Alexander Starts Baking: Pumpkin Skillet Coffee Cake with Streusel Topping

When my friend Dorothy's son Alexander turned 12, I asked Dorothy for some birthday gift ideas for him. I was surprised and flattered when she reported back that Alexander was interested in baking and cooking lessons with me and my husband Tom. I gave Alexander a couple of cookbooks and a kitchen scale, and we were finally able to schedule a baking lesson at our house a few weeks ago. He had expressed interest in a pumpkin dessert, so I suggested making Stella Parks' Pumpkin Skillet Coffee Cake with Streusel Topping.

The recipe is intended to be baked in a 10-inch cast iron skillet. Tom and I own a couple of cast iron skillets, but they are both 8-inch skillets. So I made Alexander go through the math to figure out how we were going to adjust the recipe to accommodate the smaller pan size. We decided to make the recipe as written and bake two cakes -- one in a 8-inch skillet using two-thirds of the batter, and another in a 6-inch cake pan using the remainder.

First, we made the streusel topping. I had two types of white chocolate on hand and I had Alexander taste both -- Valrhona Ivoire 35% and Cacao Barry Zéphyr Caramel 35%. He liked them both and we decided to use the Zéphyr Caramel in the topping and the Ivoire in the cake batter. Alexander stirred together rolled oats, flour, brown sugar, cinnamon, salt, ginger, freshly grated nutmeg, cloves, and softened butter; and then added chopped white chocolate and pecans. We stuck the mixture in the fridge while we made the cake batter.

The first step in making the cake batter was to grind flour, white chocolate, and malted milk powder in the food processor. I was lazy and decided not to chop up the Valrhona fèves, which are large, flat, oval discs. That was a mistake. Alexander was entertained watching the fèves fly violently around the food processor, making an enormous racquet. We set the ground chocolate mixture aside and beat brown sugar, cool butter, salt, freshly grated nutmeg, baking powder, and vanilla until very pale and fluffy; added an egg, followed by pumpkin puree; and incorporated the flour-white chocolate-malted milk powder mixture. Alexander had coated the skillet and cake pan with butter, and we weighed out the appropriate amount of batter for each pan. We also divided up the streusel accordingly and sprinkled it on top.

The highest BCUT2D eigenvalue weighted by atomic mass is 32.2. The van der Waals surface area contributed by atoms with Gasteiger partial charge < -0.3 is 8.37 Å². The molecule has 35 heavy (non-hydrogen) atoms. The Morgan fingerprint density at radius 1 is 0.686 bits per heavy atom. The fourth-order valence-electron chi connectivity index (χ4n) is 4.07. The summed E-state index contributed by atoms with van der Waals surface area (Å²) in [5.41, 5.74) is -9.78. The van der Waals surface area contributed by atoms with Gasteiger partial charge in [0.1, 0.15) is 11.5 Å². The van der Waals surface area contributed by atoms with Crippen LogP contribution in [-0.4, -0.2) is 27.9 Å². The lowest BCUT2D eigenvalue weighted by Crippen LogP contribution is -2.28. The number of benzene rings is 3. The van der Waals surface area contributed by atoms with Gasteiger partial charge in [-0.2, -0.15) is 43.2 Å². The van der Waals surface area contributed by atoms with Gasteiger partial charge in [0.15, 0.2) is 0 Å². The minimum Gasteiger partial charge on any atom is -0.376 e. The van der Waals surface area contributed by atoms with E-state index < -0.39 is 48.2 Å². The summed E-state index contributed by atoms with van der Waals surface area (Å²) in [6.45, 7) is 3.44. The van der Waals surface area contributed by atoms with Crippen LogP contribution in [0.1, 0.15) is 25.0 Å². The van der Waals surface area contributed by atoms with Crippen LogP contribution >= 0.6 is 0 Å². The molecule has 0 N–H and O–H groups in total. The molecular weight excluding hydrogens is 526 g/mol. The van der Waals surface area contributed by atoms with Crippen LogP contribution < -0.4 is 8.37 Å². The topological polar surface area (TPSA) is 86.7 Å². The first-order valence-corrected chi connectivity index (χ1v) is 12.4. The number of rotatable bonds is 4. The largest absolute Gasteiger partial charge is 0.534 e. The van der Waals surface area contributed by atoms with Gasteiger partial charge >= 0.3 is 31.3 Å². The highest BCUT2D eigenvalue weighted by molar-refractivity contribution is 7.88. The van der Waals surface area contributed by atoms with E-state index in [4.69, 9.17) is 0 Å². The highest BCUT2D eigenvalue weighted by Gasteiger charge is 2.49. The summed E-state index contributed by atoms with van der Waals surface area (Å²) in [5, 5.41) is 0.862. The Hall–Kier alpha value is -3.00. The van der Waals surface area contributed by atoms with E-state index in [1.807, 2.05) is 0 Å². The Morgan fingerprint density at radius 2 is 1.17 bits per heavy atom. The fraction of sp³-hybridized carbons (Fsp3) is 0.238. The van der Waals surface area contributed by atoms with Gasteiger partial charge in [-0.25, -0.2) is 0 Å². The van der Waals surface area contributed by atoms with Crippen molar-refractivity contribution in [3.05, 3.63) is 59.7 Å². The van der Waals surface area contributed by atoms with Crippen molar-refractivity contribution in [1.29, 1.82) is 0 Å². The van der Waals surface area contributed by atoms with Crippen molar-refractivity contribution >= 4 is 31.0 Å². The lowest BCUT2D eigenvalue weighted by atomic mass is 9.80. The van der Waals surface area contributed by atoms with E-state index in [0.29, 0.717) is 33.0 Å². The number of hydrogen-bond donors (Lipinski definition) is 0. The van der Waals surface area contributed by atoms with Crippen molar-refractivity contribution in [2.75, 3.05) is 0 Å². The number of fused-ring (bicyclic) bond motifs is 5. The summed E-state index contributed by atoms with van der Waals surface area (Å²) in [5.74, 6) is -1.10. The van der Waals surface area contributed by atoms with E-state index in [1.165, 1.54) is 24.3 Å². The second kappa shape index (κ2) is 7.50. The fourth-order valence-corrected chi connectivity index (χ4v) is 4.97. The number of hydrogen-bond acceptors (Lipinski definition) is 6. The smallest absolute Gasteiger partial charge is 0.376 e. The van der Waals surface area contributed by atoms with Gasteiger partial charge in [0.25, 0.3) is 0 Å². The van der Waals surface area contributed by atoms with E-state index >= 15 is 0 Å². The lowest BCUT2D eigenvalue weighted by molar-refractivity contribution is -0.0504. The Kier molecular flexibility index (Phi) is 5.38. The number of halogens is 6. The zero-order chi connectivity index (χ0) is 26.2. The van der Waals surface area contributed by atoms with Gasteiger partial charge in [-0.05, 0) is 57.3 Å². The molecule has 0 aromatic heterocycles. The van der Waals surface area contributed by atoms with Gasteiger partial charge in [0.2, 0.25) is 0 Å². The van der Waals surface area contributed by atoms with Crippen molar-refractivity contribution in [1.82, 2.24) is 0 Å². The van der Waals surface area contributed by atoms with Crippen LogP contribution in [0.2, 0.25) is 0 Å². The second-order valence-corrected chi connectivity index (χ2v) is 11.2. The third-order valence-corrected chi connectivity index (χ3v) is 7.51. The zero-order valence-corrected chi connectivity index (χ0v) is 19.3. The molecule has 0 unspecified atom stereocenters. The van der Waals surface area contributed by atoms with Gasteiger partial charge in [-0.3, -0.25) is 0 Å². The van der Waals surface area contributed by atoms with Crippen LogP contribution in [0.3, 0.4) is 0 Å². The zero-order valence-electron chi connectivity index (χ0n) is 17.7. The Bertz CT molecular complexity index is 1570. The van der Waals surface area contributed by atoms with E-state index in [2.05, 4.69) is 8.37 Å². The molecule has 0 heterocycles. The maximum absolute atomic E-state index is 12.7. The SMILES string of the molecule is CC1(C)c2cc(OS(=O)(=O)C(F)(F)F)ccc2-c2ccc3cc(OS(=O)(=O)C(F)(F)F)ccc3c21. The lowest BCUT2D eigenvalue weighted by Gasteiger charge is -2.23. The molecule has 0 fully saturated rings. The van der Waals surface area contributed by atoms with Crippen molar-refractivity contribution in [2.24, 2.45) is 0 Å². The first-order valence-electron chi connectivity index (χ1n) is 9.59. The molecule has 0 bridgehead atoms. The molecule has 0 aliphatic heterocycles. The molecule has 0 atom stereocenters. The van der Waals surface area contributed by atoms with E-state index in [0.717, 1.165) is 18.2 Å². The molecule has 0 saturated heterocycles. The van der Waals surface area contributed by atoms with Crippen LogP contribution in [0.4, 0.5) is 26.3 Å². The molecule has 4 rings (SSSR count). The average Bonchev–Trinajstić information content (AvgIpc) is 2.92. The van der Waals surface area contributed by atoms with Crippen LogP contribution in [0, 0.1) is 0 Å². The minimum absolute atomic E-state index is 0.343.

After the cakes were done baking we left them on wire racks to cool. They were still warm by the time that Alexander's younger brother Liam finished up a baseball game at a park a few blocks away and the whole family convened at my house for cake. We sliced and ate the small 6-inch cake, which got a big thumbs up from Alexander, Liam, and their parents.

Stella says that the cake should be completely cooled before eating it and after tasting it warm, I can confirm that the warm cake is suboptimal. It was overly wet. I thought it tasted fine but I was disappointed that I couldn't really make out any pumpkin flavor in the cake and I thought the flavor overall was a bit understated (but this is a complaint that would probably be ameliorated by waiting until the cake was cool to eat it). I also thought that it might not have been the best use of Valrhona Ivoire, which costs a pretty penny, even for just the four ounces required for the cake batter. We packed up the intact 8-inch cake for Alexander to take home, and Dorothy later sent me an update that the cake did taste better when cool. It was still fudgy with a texture more like a brownie as opposed to a cake, but it was firmer -- and they enjoyed it with vanilla ice cream.

I wasn't exactly thrilled with the way the cake turned out, but it doesn't really matter -- Alexander liked it and we had a great time during his baking lesson. I hope he will continue baking in the future!

Recipe: "Pumpkin Skillet Coffee Cake with Streusel Topping" by Stella Parks, recipe available here at Serious Eats.